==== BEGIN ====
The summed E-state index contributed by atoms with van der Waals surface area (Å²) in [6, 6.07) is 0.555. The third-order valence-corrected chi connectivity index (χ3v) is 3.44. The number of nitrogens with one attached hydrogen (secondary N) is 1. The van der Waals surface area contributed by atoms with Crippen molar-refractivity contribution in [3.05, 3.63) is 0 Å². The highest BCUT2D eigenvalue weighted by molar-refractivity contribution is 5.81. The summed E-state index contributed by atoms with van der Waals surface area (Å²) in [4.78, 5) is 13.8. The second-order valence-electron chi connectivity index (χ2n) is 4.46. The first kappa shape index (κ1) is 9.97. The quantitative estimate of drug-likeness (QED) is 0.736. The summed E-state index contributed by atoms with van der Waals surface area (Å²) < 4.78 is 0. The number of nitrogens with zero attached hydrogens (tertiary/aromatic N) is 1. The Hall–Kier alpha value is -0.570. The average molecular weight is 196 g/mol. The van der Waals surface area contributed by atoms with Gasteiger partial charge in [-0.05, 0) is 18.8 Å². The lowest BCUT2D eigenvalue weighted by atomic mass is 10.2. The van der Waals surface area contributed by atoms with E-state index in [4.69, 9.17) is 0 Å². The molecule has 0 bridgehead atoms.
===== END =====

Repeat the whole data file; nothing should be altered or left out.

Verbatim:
The summed E-state index contributed by atoms with van der Waals surface area (Å²) in [6, 6.07) is 0.555. The third-order valence-corrected chi connectivity index (χ3v) is 3.44. The number of nitrogens with one attached hydrogen (secondary N) is 1. The van der Waals surface area contributed by atoms with Crippen molar-refractivity contribution in [3.05, 3.63) is 0 Å². The highest BCUT2D eigenvalue weighted by molar-refractivity contribution is 5.81. The summed E-state index contributed by atoms with van der Waals surface area (Å²) in [4.78, 5) is 13.8. The second-order valence-electron chi connectivity index (χ2n) is 4.46. The first kappa shape index (κ1) is 9.97. The quantitative estimate of drug-likeness (QED) is 0.736. The summed E-state index contributed by atoms with van der Waals surface area (Å²) < 4.78 is 0. The number of nitrogens with zero attached hydrogens (tertiary/aromatic N) is 1. The Hall–Kier alpha value is -0.570. The average molecular weight is 196 g/mol. The van der Waals surface area contributed by atoms with Gasteiger partial charge in [-0.05, 0) is 18.8 Å². The lowest BCUT2D eigenvalue weighted by atomic mass is 10.2. The van der Waals surface area contributed by atoms with E-state index in [4.69, 9.17) is 0 Å². The molecule has 0 bridgehead atoms.